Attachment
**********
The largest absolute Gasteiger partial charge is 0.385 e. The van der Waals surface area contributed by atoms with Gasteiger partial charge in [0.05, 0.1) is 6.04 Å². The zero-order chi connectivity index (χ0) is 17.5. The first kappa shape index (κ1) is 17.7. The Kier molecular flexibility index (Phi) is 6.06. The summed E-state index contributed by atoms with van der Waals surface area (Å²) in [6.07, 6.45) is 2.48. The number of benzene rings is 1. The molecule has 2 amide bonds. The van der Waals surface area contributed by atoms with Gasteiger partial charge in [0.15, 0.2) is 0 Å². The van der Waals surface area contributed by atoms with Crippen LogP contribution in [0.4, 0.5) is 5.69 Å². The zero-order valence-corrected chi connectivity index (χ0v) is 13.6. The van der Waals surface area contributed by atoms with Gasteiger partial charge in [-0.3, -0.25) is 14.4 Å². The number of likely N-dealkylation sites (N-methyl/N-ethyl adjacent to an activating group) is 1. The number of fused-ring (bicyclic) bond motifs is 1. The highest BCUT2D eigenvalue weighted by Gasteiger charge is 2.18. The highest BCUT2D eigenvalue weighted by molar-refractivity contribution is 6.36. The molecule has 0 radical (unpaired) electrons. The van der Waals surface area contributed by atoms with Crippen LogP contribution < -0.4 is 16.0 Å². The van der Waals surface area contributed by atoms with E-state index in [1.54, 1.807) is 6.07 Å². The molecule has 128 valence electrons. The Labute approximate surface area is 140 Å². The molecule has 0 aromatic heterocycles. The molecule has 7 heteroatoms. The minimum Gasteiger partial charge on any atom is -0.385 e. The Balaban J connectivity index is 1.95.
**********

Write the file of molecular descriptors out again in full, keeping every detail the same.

The largest absolute Gasteiger partial charge is 0.385 e. The van der Waals surface area contributed by atoms with Gasteiger partial charge in [0.05, 0.1) is 6.04 Å². The zero-order chi connectivity index (χ0) is 17.5. The first kappa shape index (κ1) is 17.7. The Kier molecular flexibility index (Phi) is 6.06. The summed E-state index contributed by atoms with van der Waals surface area (Å²) in [6.07, 6.45) is 2.48. The number of benzene rings is 1. The molecule has 2 amide bonds. The van der Waals surface area contributed by atoms with Gasteiger partial charge in [0.15, 0.2) is 0 Å². The van der Waals surface area contributed by atoms with Crippen LogP contribution in [0.4, 0.5) is 5.69 Å². The zero-order valence-corrected chi connectivity index (χ0v) is 13.6. The van der Waals surface area contributed by atoms with Gasteiger partial charge in [-0.3, -0.25) is 14.4 Å². The number of likely N-dealkylation sites (N-methyl/N-ethyl adjacent to an activating group) is 1. The number of fused-ring (bicyclic) bond motifs is 1. The highest BCUT2D eigenvalue weighted by Gasteiger charge is 2.18. The highest BCUT2D eigenvalue weighted by molar-refractivity contribution is 6.36. The molecule has 0 radical (unpaired) electrons. The van der Waals surface area contributed by atoms with Crippen LogP contribution < -0.4 is 16.0 Å². The van der Waals surface area contributed by atoms with E-state index in [1.54, 1.807) is 6.07 Å². The molecule has 128 valence electrons. The Labute approximate surface area is 140 Å². The molecule has 0 aromatic heterocycles. The molecule has 7 heteroatoms. The minimum Gasteiger partial charge on any atom is -0.385 e. The Balaban J connectivity index is 1.95.